Melanie Mitchell wrote her new book, Artificial Intelligence: A Guide for Thinking Humans, because she was confused about how much progress really is being made in A.I. She wanted “to understand the true state of affairs,” she writes.
It’s a relief to learn of her ambivalence because she is an artificial intelligence researcher herself. She’s a professor of computer science at Portland State University and co-chair of the science board at the Santa Fe Institute, a renowned multidisciplinary research center. If Mitchell could be perplexed about where A.I. stands, forgive the rest of us for being mystified or just plain wrong.
As Mitchell notes, a lot of triumphal A.I. narratives are floating around. In these accounts, recent breakthroughs in computer vision, speech recognition, game playing, and other aspects of machine learning are indications that artificial intelligence might surpass human competence in a wide range of tasks in the coming decades. Some people find that prospect marvelous; others worry that “superhuman” computers might decide they don’t need us around and have the power to do something about it.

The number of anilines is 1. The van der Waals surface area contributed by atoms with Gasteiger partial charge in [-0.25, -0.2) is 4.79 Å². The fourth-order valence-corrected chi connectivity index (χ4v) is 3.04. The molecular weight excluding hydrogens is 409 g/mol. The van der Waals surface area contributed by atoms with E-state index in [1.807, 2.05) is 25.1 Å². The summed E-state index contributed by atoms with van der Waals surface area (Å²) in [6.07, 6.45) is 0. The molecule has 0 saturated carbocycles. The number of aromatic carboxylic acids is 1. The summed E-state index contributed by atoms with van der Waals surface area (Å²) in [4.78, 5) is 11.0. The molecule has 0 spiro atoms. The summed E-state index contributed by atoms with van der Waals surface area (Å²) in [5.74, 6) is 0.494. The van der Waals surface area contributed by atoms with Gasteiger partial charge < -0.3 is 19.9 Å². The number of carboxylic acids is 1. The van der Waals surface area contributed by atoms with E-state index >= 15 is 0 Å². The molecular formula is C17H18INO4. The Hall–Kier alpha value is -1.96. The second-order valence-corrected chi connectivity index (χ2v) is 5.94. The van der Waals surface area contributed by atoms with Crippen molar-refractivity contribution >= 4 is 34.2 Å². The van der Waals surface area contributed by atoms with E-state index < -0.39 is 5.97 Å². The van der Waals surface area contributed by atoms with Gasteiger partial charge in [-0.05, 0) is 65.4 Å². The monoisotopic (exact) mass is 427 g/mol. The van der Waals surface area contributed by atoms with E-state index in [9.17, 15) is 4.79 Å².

“Either we are within spitting distance of ‘true’ A.I., or it is centuries away.”
But as Mitchell also demonstrates, even today’s most capable A.I. systems have crucial limitations. They are good only at narrowly defined tasks and utterly clueless about the world beyond. They find correlations in data without regard for what it means, so their predictions can be dangerously unreliable. They have no common sense.
“Either a huge amount of progress has been made, or almost none at all,” Mitchell writes. “Either we are within spitting distance of ‘true’ A.I., or it is centuries away.”
What makes this book memorable and instructive is how Mitchell resolves the question. Her patient explanations of today’s A.I. techniques give the impression that real machine intelligence remains very far off. Not only do computers need better brains, she suggests, but they probably also need better bodies.